The Department of Art History, Visual Art & Theory
As Seen Here: UBC Master of Fine Arts Graduate Exhibition 2013
May 02, 2013
Opening Reception: Thursday, May 2, 8:00 - 10:00pm. Runs May 3 to June 2, 2013.
The Morris and Helen Belkin Art Gallery is pleased to present As Seen Here, an exhibition of work by the 2013 graduates of The University of British Columbia’s two-year Master of Fine Arts program: Carlos Colin, Kate Henderson, Chris Howison, Erin Siddall, Tristan Sober-Blodgett, Stephen Wichuk.
Public Critique with Cate Rimmer, Curator Charles H. Scott Gallery at Emily Carr University of Art + Design, Saturday, May 11, 12:30 - 5 pm
Carlos Colin is a Mexican-born artist whose research focuses on how “art objects” can create links between Latin American-produced art and Latin American societies, in particular in relation to Mexico. His work is an investigation into how artists use local knowledge, realities and histories in social movements, struggles and subversions as new expressions of social and cultural progress using language as
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SHELL GAME: Marina Roy and Natasha McHardy
May 23, 2013
Opens Thursday, May 23rd, 7-9 pm. To June 29, 2013.
Natasha McHardy and Marina Roy started working together to produce video works as the artist-duo Roy & McHardy in 2003. While maintaining their own separate practices over the past few years, their artwork continues to share an interest in materiality, craft, surreal and folk sensibilities, and gender/race/class issues. McHardy’s new body of work incorporates recurring motifs within a theatrical stage, including pools, cacti, palm trees, screens, animals, and kitsch icons. These surreal relief constructions combine abstraction and representation, drawing and collage, exoticism and colonial histories. Roy’s work explores the construction of grotesque emblems and rebuses, using an archive of images that recall her past animations. Human, animal, plant, mineral entities combine, breaking down taxonomic categories between living and non-living entities. Mining a naïve aesthetic, both of their practices question hierarchies
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About the Department
Art History and Visual Art were first taught at The University of British Columbia when noted Canadian painter, B.C. Binning, was appointed to the faculty of the newly-formed School of Architecture. The Department of Fine Arts was established as an independent department within the Faculty of Arts in 1955. Since its inception the Department has grown steadily and now includes 23 full-time members of faculty (13 art historians and 10 visual artists). In 2001, the Department changed its name from Fine Arts to the Department of Art History, Visual Art and Theory to better to encapsulate the innovative teaching and interdisciplinary research interests of the faculty.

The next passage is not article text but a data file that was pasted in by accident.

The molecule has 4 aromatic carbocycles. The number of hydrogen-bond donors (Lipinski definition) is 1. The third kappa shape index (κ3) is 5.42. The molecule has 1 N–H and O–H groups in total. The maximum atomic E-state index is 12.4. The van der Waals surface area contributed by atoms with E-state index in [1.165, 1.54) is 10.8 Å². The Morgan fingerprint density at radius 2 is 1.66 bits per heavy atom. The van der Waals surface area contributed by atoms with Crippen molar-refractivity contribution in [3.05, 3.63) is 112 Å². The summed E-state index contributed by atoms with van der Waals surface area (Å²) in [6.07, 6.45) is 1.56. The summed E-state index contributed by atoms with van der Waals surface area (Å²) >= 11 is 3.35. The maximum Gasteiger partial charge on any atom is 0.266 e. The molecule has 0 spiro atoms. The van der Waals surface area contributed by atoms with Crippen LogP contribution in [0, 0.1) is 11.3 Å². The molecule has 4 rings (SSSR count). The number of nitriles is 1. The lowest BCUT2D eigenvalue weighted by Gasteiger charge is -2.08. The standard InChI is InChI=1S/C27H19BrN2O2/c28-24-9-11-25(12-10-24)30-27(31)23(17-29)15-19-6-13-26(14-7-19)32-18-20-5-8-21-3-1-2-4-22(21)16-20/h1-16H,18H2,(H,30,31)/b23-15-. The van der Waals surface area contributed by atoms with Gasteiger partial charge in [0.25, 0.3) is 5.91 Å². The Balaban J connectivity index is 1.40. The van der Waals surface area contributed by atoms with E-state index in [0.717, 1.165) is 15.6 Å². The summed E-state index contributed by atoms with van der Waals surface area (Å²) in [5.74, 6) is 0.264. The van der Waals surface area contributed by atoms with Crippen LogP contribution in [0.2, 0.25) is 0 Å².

The Department of Art History, Visual Art and Theory comprises three streams of research-based learning and practice: Art History, with a particular focus on theoretical and critical discourses concerning the social impact of art and visual representation at both the undergraduate and graduate levels; Critical and Curatorial Studies, examining through research and exhibition projects issues in contemporary visual culture and display; and Visual Art, with an undergraduate curriculum placing art production, academic learning and a graduate emphasis on preparation for participation in the field of contemporary international art.
The Department’s faculty are actively involved in research and bring this strength into their teaching at all levels. Undergraduate and graduate seminars enhance student experience in advanced academic research and practice. As a result many of our graduates have established distinguished careers in the creative, scholarly and gallery fields.
The main goal of Art History, Visual Art and Theory is to foster critical and reflexive thinking within an inclusive and supportive environment. The Department thus maintains the highest standards of intellectual and administrative practice, seeking to be innovative in pedagogy and international in scholarly perspective.
The Morris and Helen Belkin Art Gallery
The Morris and Helen Belkin Art Gallery has an international reputation for its exhibitions, publications and projects in the area of contemporary art. Its collections and archives are an invaluable resource for scholars.
Visit the Morris and Helen Belkin Art Gallery »
The AHVA Library Gallery
The mission of the AHVA Library Gallery is to promote research and discourse in the field of visual art by facilitating collaboration and experimentation within the department, the university, and the community. The gallery is dedicated to providing resources and opportunities to students, faculty and the community through exhibitions, public programs, and providing a venue to engage in dialogue.
Learn more about the AHVA Library Gallery »